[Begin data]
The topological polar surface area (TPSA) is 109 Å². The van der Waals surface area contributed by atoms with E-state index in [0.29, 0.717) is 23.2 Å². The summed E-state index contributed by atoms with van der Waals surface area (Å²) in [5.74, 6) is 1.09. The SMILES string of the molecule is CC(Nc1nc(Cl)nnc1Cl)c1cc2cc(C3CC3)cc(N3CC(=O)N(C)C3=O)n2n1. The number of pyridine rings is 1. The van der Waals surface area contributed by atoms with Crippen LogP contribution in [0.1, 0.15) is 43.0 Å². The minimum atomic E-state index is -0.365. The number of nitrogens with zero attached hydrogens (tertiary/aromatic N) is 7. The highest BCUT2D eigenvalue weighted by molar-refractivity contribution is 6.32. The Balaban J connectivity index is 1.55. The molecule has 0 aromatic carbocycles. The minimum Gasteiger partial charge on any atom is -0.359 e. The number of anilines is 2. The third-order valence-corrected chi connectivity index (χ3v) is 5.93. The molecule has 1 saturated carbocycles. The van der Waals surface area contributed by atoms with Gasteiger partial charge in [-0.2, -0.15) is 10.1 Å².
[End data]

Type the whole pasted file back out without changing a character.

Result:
The topological polar surface area (TPSA) is 109 Å². The van der Waals surface area contributed by atoms with E-state index in [0.29, 0.717) is 23.2 Å². The summed E-state index contributed by atoms with van der Waals surface area (Å²) in [5.74, 6) is 1.09. The SMILES string of the molecule is CC(Nc1nc(Cl)nnc1Cl)c1cc2cc(C3CC3)cc(N3CC(=O)N(C)C3=O)n2n1. The number of pyridine rings is 1. The van der Waals surface area contributed by atoms with Crippen LogP contribution in [0.1, 0.15) is 43.0 Å². The minimum atomic E-state index is -0.365. The number of nitrogens with zero attached hydrogens (tertiary/aromatic N) is 7. The highest BCUT2D eigenvalue weighted by molar-refractivity contribution is 6.32. The Balaban J connectivity index is 1.55. The molecule has 0 aromatic carbocycles. The minimum Gasteiger partial charge on any atom is -0.359 e. The number of anilines is 2. The third-order valence-corrected chi connectivity index (χ3v) is 5.93. The molecule has 1 saturated carbocycles. The van der Waals surface area contributed by atoms with Gasteiger partial charge in [-0.2, -0.15) is 10.1 Å².